EDITORIAL – Motorists snarl about event-related traffic snarls

Downtown drivers received an unwelcome surprise last Wednesday when blocked streets caused traffic headaches far surpassing even the usual evening gridlock.

The worst part is, the jam was entirely preventable. With advance warning and more thoughtful scheduling, drivers would not have wasted so many extra minutes behind the wheel.

Certainly, it was a fine impulse that inspired the National Museum and the Department of Children and Family Services to hold a special event honoring the wisdom and value of our elders in celebration of Older Persons Month. We only wish that organizers had not opted to hold the event on a weekday during peak drive time on some of George Town’s busiest streets.

Scheduling the celebration for a different time or over a weekend would have minimized the interruption. A different venue might have avoided the conflict, altogether. With ample warning, many drivers might have chosen alternate routes that evening, saving themselves unnecessary stress.

As it stood, organizers’ choice to hold the celebration from 3-6 p.m. on a weekday directly interrupted the normal flow of traffic not only on the closed segments of Harbour Drive and South Church Street but also all the tributaries feeding into those arterials. Further complicating matters, the public was not informed that the roads would be blocked off for the celebration until 12:30 p.m. on the day of the event – too late for too many to receive the news.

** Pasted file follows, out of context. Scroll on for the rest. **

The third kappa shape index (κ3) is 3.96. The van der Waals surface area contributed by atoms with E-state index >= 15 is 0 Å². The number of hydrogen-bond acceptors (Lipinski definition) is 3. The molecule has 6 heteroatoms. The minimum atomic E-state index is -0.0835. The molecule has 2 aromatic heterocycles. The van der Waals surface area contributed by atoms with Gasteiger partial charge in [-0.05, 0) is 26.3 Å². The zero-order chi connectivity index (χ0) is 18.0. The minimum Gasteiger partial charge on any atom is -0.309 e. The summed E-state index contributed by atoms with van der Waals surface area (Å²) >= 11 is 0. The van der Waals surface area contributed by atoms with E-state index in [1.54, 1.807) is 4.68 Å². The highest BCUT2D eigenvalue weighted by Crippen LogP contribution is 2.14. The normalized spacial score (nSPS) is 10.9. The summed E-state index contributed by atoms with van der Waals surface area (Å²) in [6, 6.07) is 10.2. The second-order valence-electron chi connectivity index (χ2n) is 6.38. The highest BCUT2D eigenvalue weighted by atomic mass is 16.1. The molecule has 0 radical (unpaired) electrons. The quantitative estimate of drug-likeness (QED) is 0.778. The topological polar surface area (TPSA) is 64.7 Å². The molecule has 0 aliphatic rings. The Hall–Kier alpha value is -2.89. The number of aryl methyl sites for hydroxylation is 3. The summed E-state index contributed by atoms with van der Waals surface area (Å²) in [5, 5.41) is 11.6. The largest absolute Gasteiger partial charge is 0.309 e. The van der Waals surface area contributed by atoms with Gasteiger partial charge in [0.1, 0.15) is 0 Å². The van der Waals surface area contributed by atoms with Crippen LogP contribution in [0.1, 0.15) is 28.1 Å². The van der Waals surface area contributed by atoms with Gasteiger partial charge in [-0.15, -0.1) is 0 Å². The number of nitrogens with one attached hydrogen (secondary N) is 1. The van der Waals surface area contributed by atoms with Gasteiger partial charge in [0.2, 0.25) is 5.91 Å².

The Compass frequently publishes information about road closures and detours. Those important notices may not be particularly glamorous, but they significantly impact great numbers of our readers. Unfortunately, when notices are issued too late, there is little we can do.

We understand why downtown George Town is a preferred venue for a multitude of celebrations, commemorations and events – from the Queen’s Birthday to the opening of the Legislative Assembly to street dances and parades. The central area is replete with appealing and symbolic backdrops, from the National Museum to the waterfront, the seat of government and Heroes Square. But its structural limitations also must be taken into consideration. Our island has many underused and equally appropriate venues – which may have better amenities, such as parking, ease of ingress and shade.

In every case, motorists should have several days’ notice about planned traffic diversions, complemented by temporary signage that warn of road closures well before barricades come into view.

After last week’s traffic snarl, the Royal Cayman Islands Police Service announced it intends to tighten requirements for event-related road closures. They ask that organizers submit requests at least a week in advance, which will give the department more time to evaluate and accommodate requests.

Police vow to post notices about events-related road closures on the department website and inform local media “as soon as practicable.” The Compass will gladly do our part to spread the word.

But perhaps the “Cardinal Rule” for Cardinall Avenue (and its nearby environs) is that organizers must be timely in making their requests for road closures and those who grant or deny those requests must weigh the public and community benefits against the disruption and inconvenience caused by each road closure.

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